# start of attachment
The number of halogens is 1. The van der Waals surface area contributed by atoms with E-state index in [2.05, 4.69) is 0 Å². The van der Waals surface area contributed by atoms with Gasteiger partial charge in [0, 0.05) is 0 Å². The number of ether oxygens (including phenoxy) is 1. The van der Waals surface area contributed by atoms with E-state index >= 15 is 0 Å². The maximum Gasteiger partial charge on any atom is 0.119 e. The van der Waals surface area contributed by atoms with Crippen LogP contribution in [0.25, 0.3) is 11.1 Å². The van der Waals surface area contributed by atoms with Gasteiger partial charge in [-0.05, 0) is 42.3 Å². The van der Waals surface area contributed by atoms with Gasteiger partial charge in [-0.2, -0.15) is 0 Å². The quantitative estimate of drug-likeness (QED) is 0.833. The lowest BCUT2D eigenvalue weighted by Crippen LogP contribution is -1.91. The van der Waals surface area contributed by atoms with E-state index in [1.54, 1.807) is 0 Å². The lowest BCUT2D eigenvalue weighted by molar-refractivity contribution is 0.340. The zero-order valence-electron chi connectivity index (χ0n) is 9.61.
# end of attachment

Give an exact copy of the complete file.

The number of halogens is 1. The van der Waals surface area contributed by atoms with E-state index in [2.05, 4.69) is 0 Å². The van der Waals surface area contributed by atoms with Gasteiger partial charge in [0, 0.05) is 0 Å². The number of ether oxygens (including phenoxy) is 1. The van der Waals surface area contributed by atoms with E-state index >= 15 is 0 Å². The maximum Gasteiger partial charge on any atom is 0.119 e. The van der Waals surface area contributed by atoms with Crippen LogP contribution in [0.25, 0.3) is 11.1 Å². The van der Waals surface area contributed by atoms with Gasteiger partial charge in [-0.05, 0) is 42.3 Å². The van der Waals surface area contributed by atoms with Gasteiger partial charge in [-0.2, -0.15) is 0 Å². The quantitative estimate of drug-likeness (QED) is 0.833. The lowest BCUT2D eigenvalue weighted by Crippen LogP contribution is -1.91. The van der Waals surface area contributed by atoms with E-state index in [1.54, 1.807) is 0 Å². The lowest BCUT2D eigenvalue weighted by molar-refractivity contribution is 0.340. The zero-order valence-electron chi connectivity index (χ0n) is 9.61.